Curtiss's Reviews > The Friendly Persuasion

The Friendly Persuasion by Jessamyn West
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's review
May 03, 2012

really liked it
bookshelves: fiction, literature

This is the thoroughly charming story of a Quaker family in rural Indiana during the mid-19th Century. The husband, Jeff Birdwell has a weakness for music which is considered extravagant and self-indulgent by the Society of Friends and becomes a bit of a bone-of-contention between he and his wife, Eliza, who happens to be a minister of their church.

Jeff also has a passion for a fast-trotting horse, and the fact that his Big Red looks fast tempts him into taking on the Methodist Minister's trotter Black Prince - but although Red looks fast, he doesn't have the heart in him to outpace the minister's trotter. This so embarasses Eliza that she directs Jeff to make a swap for a horse without Big Red's looks to tempt Jeff into racing. Jeff looks on this as a lesson on not making judgements based on appearances, and the Good Lord only reinforces the lesson by setting him up to trade Big Red for 'Lady', a down-right uncouth-looking horse that won't allow ANY horse to pass HER. Jeff makes the swap in compliance with the letter-of-the-law, if not the spirit - and come next First meeting Day, Lady leads the Reverend's Black Prince all the way to the Methodist meeting house and right on past it and up to their own Quaker church, with Jeff 'encouraging' Lady for all he's worth and even Eliza complimenting Lady for her efforts; much to their mutual embarassment.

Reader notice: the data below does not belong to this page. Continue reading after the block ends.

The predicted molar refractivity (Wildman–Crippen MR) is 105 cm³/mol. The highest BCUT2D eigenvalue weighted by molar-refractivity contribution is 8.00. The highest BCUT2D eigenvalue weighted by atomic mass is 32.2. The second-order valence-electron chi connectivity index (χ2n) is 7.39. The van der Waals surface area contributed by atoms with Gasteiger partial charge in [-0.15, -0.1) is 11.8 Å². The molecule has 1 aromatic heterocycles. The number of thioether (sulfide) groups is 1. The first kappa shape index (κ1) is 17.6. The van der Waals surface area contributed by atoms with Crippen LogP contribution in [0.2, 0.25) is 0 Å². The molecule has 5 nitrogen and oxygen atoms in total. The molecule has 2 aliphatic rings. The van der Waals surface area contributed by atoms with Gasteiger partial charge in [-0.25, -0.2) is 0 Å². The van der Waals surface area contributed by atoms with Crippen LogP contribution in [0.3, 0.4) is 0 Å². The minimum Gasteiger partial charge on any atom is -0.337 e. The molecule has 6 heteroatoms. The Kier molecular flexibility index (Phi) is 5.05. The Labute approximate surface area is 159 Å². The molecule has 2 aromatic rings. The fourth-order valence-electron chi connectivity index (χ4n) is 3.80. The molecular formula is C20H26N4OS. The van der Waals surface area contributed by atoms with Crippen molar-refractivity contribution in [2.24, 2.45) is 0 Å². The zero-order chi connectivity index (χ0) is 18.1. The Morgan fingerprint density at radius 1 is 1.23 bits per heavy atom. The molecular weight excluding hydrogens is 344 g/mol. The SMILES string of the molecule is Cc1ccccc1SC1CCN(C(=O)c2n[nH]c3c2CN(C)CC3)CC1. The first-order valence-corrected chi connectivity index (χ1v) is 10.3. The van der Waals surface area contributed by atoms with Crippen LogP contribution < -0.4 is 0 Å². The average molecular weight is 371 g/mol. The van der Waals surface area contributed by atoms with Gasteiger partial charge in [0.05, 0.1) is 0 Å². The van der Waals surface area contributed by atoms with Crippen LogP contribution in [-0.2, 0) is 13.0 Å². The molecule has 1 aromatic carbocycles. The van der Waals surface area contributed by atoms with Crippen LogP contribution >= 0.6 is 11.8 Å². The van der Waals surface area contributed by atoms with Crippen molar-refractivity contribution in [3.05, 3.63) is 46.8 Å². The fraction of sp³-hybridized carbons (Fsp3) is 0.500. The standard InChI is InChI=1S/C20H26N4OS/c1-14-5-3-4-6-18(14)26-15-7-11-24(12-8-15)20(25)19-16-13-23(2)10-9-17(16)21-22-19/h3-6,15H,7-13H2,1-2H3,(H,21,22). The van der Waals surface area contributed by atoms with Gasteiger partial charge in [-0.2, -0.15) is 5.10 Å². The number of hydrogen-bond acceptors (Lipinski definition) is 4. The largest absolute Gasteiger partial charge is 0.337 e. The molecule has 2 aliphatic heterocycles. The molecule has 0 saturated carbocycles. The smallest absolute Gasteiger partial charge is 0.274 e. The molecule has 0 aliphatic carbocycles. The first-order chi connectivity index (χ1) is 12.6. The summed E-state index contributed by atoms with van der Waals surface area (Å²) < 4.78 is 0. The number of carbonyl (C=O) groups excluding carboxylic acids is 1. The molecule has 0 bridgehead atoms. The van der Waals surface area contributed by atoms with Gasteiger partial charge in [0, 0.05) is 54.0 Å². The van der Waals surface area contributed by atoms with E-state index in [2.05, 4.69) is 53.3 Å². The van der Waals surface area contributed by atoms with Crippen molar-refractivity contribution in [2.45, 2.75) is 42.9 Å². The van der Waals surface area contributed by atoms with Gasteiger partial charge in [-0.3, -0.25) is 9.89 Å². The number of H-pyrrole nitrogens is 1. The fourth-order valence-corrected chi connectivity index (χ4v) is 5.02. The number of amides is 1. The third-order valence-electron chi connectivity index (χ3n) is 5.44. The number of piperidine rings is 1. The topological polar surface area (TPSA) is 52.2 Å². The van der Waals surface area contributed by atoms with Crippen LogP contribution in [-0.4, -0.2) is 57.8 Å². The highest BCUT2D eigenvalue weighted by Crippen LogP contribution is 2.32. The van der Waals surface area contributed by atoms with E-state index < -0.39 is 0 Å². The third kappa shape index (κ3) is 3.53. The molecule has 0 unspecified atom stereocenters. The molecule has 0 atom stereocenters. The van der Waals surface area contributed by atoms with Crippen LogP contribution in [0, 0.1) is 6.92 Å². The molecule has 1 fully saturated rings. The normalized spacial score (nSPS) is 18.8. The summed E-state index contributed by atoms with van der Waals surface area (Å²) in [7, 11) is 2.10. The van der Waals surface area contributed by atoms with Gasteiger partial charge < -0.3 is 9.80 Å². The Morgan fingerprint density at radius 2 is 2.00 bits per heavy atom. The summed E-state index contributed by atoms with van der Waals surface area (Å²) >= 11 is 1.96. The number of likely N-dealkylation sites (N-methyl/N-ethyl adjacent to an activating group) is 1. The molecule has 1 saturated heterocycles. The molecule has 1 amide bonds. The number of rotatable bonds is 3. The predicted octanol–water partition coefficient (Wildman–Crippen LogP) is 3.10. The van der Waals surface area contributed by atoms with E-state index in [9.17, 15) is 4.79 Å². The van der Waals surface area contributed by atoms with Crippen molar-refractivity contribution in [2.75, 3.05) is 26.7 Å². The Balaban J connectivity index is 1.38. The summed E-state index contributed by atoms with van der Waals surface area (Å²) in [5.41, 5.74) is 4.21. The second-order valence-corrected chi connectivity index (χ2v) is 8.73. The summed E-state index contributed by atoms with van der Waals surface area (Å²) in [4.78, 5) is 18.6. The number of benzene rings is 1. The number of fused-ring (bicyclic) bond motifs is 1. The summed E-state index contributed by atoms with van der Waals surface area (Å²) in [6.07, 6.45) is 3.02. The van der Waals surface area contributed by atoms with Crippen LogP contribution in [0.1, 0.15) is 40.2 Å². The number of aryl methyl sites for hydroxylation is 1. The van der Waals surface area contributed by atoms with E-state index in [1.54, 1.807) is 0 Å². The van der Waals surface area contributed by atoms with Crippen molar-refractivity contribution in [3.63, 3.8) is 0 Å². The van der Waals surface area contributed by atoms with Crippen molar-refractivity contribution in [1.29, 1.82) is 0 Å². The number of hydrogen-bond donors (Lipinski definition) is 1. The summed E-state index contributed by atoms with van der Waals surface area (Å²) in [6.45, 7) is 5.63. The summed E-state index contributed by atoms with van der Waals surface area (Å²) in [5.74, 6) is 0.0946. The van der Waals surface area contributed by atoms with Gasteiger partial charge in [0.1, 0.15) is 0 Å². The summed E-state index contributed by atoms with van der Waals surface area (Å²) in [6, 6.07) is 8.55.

The family also has to contend with the ethical dilema of the Civil War, with Morgan's Raiders threatening them and their neighbors. They also have a legal dispute over the ownership of a pet goose, which Eliza wins hands-down by her portrayal of her goose's distrinctive way of strutting.

Other passages are almost poetic in their portrayal of the different values placed on the things they cherish by the two elder Birdwell's.

The hollywood movie version, "Friendly Persuasion", starring Gary Cooper, Dorothy McGuire, and Anthony Perkins has long been one of my sentimental favorites for the way it caught the spirit of the book.
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Comments (showing 1-2 of 2) (2 new)

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message 1: by Stacey (new)

Stacey Collier This is also a good movie with Gary Cooper.

message 2: by Curtiss (last edited May 07, 2012 06:35AM) (new) - rated it 4 stars

Curtiss Yes - definitely a sentimental favorite of mine - especially the scene where Eliza uses her broom to attack a southern soldier to save Samantha her pet goose; and is mortified at having used violence against a fellow human being.

The southern soldier's response when he realizes it was her pet is priceless!

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